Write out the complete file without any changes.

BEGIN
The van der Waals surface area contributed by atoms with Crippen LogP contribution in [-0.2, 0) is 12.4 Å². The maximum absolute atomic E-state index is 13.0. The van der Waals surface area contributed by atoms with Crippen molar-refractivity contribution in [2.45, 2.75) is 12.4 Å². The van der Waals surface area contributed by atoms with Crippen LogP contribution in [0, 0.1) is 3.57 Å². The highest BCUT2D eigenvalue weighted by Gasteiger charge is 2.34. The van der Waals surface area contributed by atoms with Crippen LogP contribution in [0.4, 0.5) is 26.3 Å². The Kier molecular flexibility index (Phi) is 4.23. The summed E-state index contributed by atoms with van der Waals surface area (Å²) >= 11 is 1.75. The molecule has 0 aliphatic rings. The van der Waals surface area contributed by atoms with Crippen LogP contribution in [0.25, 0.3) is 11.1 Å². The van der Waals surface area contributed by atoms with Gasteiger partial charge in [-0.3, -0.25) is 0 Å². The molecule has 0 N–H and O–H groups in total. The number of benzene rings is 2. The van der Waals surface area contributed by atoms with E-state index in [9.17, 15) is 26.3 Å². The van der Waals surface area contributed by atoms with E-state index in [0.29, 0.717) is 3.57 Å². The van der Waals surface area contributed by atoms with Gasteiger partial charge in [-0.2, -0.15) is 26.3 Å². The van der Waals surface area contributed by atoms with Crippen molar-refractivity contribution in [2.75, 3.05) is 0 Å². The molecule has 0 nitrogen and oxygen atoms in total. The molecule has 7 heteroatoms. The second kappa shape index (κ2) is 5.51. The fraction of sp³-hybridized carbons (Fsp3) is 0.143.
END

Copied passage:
The van der Waals surface area contributed by atoms with Crippen LogP contribution in [-0.2, 0) is 12.4 Å². The maximum absolute atomic E-state index is 13.0. The van der Waals surface area contributed by atoms with Crippen molar-refractivity contribution in [2.45, 2.75) is 12.4 Å². The van der Waals surface area contributed by atoms with Crippen LogP contribution in [0, 0.1) is 3.57 Å². The highest BCUT2D eigenvalue weighted by Gasteiger charge is 2.34. The van der Waals surface area contributed by atoms with Crippen LogP contribution in [0.4, 0.5) is 26.3 Å². The Kier molecular flexibility index (Phi) is 4.23. The summed E-state index contributed by atoms with van der Waals surface area (Å²) >= 11 is 1.75. The molecule has 0 aliphatic rings. The van der Waals surface area contributed by atoms with Crippen LogP contribution in [0.25, 0.3) is 11.1 Å². The van der Waals surface area contributed by atoms with Gasteiger partial charge in [-0.3, -0.25) is 0 Å². The molecule has 0 N–H and O–H groups in total. The number of benzene rings is 2. The van der Waals surface area contributed by atoms with E-state index in [9.17, 15) is 26.3 Å². The van der Waals surface area contributed by atoms with E-state index in [0.29, 0.717) is 3.57 Å². The van der Waals surface area contributed by atoms with Gasteiger partial charge in [-0.2, -0.15) is 26.3 Å². The van der Waals surface area contributed by atoms with Crippen molar-refractivity contribution in [2.75, 3.05) is 0 Å². The molecule has 0 nitrogen and oxygen atoms in total. The molecule has 7 heteroatoms. The second kappa shape index (κ2) is 5.51. The fraction of sp³-hybridized carbons (Fsp3) is 0.143.